An earlier blog entry, "Hoofprints and Pawtographs," described how Marguerite Henry's MISTY OF CHINCOTEAGUE was based on real-life events and people whose names remained unchanged in her novel. I knew that Joseph Krumgold's Newbery-winning novel ...AND NOW MIGUEL was also based on the lives of an actual family, but only learned a few years ago that he too kept all the names intact in the text.
Many books are adapted for film, but ...AND NOW MIGUEL is the rare case of a film being adapted into a book. Joseph Krumgold (1908-1980) was a Hollywood screenwriter who, after spending World War II with the Office of War Information, began producing documentaries for the U.S. State Department. One of these films focused on a New Mexican boy growing up in a family of sheep farmers. When a publisher suggested that Krumgold adapt his documentary into a children's book, he wrote ...AND NOW MIGUEL, the story of a youth who dreams of joining his father and older brothers on their annual sheep drive to the Mountains of the Sangre de Cristo. It would probably have been quite easy for Joseph Krumgold to write a quickie "novelization" of his film, but instead he created a lasting work of literature notable for its evocative Southwest setting and a multidimensional protagonist, whose first-person narrative has a rhythm, formality, and occasional awkwardness that perfectly captures Miguel's heritage, intelligence, and wit.
As mentioned earlier, I was not aware that Krumgold used the real names of Miguel Chavez and his family in the novel until a few years ago when I purchased a copy of the book that was actually signed by Miguel Chavez (the novel's narrator); his younger brother Pedro; sisters Leocadia, Tomasita and Tinga (usually called Faustina in the book), and their mother, who formally signs in as "Mrs. Blas Chavez."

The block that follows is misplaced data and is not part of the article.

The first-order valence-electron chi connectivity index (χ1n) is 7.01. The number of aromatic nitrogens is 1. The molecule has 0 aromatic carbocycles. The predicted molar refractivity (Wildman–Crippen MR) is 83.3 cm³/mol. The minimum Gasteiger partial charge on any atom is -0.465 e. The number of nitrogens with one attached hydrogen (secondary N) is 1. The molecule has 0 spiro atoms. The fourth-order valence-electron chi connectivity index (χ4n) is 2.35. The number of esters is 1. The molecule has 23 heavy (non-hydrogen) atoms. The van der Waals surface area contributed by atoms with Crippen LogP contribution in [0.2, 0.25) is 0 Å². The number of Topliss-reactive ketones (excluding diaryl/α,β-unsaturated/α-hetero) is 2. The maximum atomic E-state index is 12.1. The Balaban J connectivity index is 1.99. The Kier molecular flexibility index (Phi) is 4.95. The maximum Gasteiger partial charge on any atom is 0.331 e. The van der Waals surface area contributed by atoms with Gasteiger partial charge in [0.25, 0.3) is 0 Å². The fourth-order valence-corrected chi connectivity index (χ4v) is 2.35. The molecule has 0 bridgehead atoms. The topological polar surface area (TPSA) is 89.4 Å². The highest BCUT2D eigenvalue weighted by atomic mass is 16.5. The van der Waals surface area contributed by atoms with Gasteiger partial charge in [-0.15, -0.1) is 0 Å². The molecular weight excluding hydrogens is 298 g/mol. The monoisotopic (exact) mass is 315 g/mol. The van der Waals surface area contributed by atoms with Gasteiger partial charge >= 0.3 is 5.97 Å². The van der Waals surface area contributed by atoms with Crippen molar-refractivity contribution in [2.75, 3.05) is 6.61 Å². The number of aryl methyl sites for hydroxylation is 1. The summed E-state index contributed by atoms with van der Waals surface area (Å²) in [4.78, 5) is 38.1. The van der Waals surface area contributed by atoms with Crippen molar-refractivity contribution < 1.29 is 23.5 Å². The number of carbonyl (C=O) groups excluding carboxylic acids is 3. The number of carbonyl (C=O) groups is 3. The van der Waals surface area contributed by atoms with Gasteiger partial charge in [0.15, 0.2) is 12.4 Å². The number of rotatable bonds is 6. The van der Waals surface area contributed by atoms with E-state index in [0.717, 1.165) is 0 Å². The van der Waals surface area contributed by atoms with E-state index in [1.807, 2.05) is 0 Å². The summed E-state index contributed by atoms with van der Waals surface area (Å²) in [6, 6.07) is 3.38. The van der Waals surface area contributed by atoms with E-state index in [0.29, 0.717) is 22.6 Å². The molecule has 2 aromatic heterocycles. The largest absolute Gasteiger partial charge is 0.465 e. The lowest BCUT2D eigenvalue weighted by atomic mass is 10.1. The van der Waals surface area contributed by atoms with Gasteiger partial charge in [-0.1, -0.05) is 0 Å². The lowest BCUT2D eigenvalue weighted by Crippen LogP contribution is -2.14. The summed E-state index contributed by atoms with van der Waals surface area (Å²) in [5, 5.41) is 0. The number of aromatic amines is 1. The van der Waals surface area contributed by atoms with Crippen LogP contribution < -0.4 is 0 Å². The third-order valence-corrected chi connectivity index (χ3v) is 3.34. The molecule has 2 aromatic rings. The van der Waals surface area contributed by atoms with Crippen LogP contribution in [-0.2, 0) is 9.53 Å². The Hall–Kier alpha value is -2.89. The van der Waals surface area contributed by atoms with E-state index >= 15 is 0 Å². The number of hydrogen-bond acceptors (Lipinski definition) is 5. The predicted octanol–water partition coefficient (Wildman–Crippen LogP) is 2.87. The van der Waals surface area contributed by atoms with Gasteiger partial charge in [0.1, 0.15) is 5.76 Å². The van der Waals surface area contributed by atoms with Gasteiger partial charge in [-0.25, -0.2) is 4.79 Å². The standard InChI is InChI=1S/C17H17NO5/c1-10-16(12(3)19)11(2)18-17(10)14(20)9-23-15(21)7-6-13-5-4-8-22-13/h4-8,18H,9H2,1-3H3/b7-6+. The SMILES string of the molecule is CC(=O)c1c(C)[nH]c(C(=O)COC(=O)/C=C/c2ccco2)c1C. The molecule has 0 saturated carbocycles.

These six signatures make me treasure this great novel six times as much as an unsigned copy! I love the fact that someone tracked down the real Chavez family from Taos, New Mexico, and asked them to sign the novel. So often we read a novel and wonder what happened to the characters after the story ends. Here's a case where we can actually find out. Doing a little research on the internet this morning, I found this reference to Miguel:
who grew up to raise a family, run a furniture business, and is now semi-retired and receiving acclaim for his wood carving.
As for the author who recorded Miguel's story, Joseph Krumgold won the Newbery Medal in 1954 for ...AND NOW MIGUEL and became the first writer in history to win a second Newbery when his next novel, ONION JOHN, received the award in 1960 -- quite an amazing achievement for an author who only wrote four children's books in his career.
...AND NOW MIGUEL
Written by Joseph Krumgold; illustrated by Jean Charlot
Published by Crowell, 1953.
Why the book is collectable:
It won the Newbery Medal.
It's an early portrait of Mexican-Americans living in the United States.
It was based on a documentary, then later made into a fictional movie.
Collectors of Jean Charlot's work will also be interested.
First edition points:
Bound in light brown cloth with black cursive writing on the spine.
$2.75 price on top of the front dustjacket flap.
The words "FIRST PRINTING" are on the copyright page.
Difficulty in finding first editions:
First editions can be found for $100-$200.
Friday, February 29, 2008
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Two of my favorite Newbery winners. Beautiful writing.
I was just playing with the Siri feature of my new iPhone and asking her who wrote "...And Now Miguel". She came up with your blog entry as one of the first choices.
My uncle is Miguel Chavez. My dad is Pedro. I've loved having this book be part of my family's history.
Did you know there were movies made too? In one of them my family are the actors. The movie is narrated from Miguel's perpective. Later I came to find out that the narration was done by a young female Spanish actress.
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